Did You Know
Science has actually proven your pooch is the perfect motivator to get you in motion. A report from Michigan State University reveals that people with canine companions are 34% more likely to get the recommended 150 minutes of exercise per week than those with other types of pets or no pets at all. And it makes sense—Dr. Rebecca Johnson, an associate professor of nursing at the University of Missouri and coauthor of Walk a Hound, Lose A Pound: How You And Your Dog Can Lose Weight, Stay Fit, and Have Fun Together says, “A dog can do more for you than a treadmill. When you interact with a dog, endorphins rise and stress levels fall. The emotional connection gives [your workouts an extra boost.]”
- Dog Owners Move More: If you give Fido a walk and then still do your regular workout, you’re getting extra exercise. If you keep a moderate pace while walking him you can burn up to 68 calories in 20 minutes. A study from the University of Missouri found that overweight people who walked dogs for 20 minutes five days a week for a year lost an average of 14 pounds.
- Your Dog Is Seriously The Best Motivator: You’ve seen how excited Spot gets when you reach for his leash. Dog trainer J.T. Clough says, “A dog is always ready and willing to go.” The University of Missouri study found that people who walked with their dogs increased their speed by 28 percent over 12 weeks, while those who walked with a human friend only increased their speed four percent.
- He’ll Hold You To A Training Schedule: Once your pup is used to getting up at a certain time for a run, he’ll have no problem waking you up with a nudge of his wet nose. Adorable puppy eyes and sloppy kisses sure beat that blaring alarm clock any day of the week!
- He’s Built For Adventure: Don’t limit yourself to just walking or running. Dogs are great swimming, biking, and in-line skating companions. Additionally, there are now dog-friendly boot-camp classes popping up across the country. So step out of your comfort zone, and keep your best friend by your side!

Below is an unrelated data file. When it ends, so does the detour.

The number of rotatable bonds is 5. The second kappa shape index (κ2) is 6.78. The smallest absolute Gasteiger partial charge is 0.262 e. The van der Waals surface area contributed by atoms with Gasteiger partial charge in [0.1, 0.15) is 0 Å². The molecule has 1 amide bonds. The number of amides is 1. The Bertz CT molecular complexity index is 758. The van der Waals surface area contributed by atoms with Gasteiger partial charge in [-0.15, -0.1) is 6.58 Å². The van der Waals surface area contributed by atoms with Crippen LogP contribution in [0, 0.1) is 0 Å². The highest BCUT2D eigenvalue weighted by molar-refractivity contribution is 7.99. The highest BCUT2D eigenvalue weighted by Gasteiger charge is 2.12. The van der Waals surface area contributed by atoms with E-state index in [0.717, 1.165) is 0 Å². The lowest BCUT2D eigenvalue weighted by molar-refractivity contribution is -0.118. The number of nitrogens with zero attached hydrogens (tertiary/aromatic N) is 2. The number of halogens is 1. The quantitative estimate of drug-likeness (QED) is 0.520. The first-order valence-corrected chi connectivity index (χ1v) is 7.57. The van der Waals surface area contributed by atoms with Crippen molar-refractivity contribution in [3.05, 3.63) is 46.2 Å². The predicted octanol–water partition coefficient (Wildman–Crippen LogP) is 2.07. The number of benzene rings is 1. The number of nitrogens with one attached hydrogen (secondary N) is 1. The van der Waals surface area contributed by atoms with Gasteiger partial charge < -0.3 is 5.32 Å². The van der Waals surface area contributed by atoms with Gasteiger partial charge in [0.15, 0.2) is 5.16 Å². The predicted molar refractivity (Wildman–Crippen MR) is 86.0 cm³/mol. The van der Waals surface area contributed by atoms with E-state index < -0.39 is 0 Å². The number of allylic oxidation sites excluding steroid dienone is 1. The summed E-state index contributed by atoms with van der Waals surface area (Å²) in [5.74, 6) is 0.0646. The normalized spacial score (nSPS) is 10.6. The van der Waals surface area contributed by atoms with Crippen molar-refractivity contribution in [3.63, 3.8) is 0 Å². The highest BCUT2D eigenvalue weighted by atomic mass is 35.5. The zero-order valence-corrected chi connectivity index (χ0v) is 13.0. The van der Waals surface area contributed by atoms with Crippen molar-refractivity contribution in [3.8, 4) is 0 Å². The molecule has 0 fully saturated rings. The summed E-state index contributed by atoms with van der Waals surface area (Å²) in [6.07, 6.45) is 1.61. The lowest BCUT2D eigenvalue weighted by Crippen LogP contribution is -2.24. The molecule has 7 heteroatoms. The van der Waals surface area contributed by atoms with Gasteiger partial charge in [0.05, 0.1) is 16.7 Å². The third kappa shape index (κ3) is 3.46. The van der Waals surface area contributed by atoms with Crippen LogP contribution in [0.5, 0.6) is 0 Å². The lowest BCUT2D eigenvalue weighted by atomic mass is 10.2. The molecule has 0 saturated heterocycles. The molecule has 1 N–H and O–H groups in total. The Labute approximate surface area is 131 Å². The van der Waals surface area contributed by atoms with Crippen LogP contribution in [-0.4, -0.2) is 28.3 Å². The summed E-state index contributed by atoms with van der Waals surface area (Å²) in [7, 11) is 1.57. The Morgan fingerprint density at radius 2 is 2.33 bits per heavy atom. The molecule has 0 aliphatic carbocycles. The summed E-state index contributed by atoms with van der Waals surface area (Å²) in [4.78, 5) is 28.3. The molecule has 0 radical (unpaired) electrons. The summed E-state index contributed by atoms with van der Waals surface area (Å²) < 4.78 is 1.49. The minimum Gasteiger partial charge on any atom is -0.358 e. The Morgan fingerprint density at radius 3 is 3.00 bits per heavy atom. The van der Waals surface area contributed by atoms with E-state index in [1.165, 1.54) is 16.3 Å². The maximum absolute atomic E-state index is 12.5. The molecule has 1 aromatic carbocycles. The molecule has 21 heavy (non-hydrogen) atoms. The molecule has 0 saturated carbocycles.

Play It Safe
- Cut The Chase: If your dog is the squirrel-chasing type you should be careful if you’re biking or in-line skating with him. Practice first in a parking lot where you can hone in training cues to keep you and your dog safe.
- Know The Breed: Know that certain breeds are more athletic than others. Dogs with flat noses can have trouble breathing when exercised vigorously, especially in warmer climates. Also, large dogs are more prone to ligament injuries, arthritis and hip dysplasia. A lot of running can be hard on their joints, so make sure your pup is conditioned before jogging long distances together.
- Consider Spot’s Age: Sustained jogging and running is not recommended for dogs under 18 months old, as their bones haven’t finished growing just yet. If your dog has reached his golden years, know that certain conditions can cause strenuous exercise to be painful. Plus, your older dog’s joints may not longer be able to handle certain exercises like they used to. Not all dogs need a cardio boot camp - - but light, easy moving will make everyone feel good!
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